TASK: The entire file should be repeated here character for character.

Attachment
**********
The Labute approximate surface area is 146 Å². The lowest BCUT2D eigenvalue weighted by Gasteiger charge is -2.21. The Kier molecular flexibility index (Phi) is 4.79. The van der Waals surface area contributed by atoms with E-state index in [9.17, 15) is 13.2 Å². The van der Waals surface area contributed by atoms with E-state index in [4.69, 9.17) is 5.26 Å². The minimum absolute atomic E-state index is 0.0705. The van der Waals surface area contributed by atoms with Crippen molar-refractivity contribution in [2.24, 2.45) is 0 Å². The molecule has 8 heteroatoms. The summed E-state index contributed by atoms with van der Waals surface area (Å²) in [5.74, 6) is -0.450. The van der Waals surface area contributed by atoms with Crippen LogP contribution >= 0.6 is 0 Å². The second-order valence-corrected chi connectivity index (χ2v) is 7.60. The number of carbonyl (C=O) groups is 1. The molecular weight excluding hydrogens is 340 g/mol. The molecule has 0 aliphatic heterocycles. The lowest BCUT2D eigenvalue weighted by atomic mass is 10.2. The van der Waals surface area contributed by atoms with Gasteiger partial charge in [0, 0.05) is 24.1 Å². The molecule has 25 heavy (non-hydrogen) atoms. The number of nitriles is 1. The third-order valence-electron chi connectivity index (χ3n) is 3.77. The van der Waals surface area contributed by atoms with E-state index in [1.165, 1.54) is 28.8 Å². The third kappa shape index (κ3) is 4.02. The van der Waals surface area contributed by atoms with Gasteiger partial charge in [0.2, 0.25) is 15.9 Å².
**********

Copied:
The Labute approximate surface area is 146 Å². The lowest BCUT2D eigenvalue weighted by Gasteiger charge is -2.21. The Kier molecular flexibility index (Phi) is 4.79. The van der Waals surface area contributed by atoms with E-state index in [9.17, 15) is 13.2 Å². The van der Waals surface area contributed by atoms with E-state index in [4.69, 9.17) is 5.26 Å². The minimum absolute atomic E-state index is 0.0705. The van der Waals surface area contributed by atoms with Crippen molar-refractivity contribution in [2.24, 2.45) is 0 Å². The molecule has 8 heteroatoms. The summed E-state index contributed by atoms with van der Waals surface area (Å²) in [5.74, 6) is -0.450. The van der Waals surface area contributed by atoms with Crippen LogP contribution >= 0.6 is 0 Å². The second-order valence-corrected chi connectivity index (χ2v) is 7.60. The number of carbonyl (C=O) groups is 1. The molecular weight excluding hydrogens is 340 g/mol. The molecule has 0 aliphatic heterocycles. The lowest BCUT2D eigenvalue weighted by atomic mass is 10.2. The van der Waals surface area contributed by atoms with Gasteiger partial charge in [0, 0.05) is 24.1 Å². The molecule has 25 heavy (non-hydrogen) atoms. The number of nitriles is 1. The third-order valence-electron chi connectivity index (χ3n) is 3.77. The van der Waals surface area contributed by atoms with E-state index in [1.165, 1.54) is 28.8 Å². The third kappa shape index (κ3) is 4.02. The van der Waals surface area contributed by atoms with Gasteiger partial charge in [0.2, 0.25) is 15.9 Å².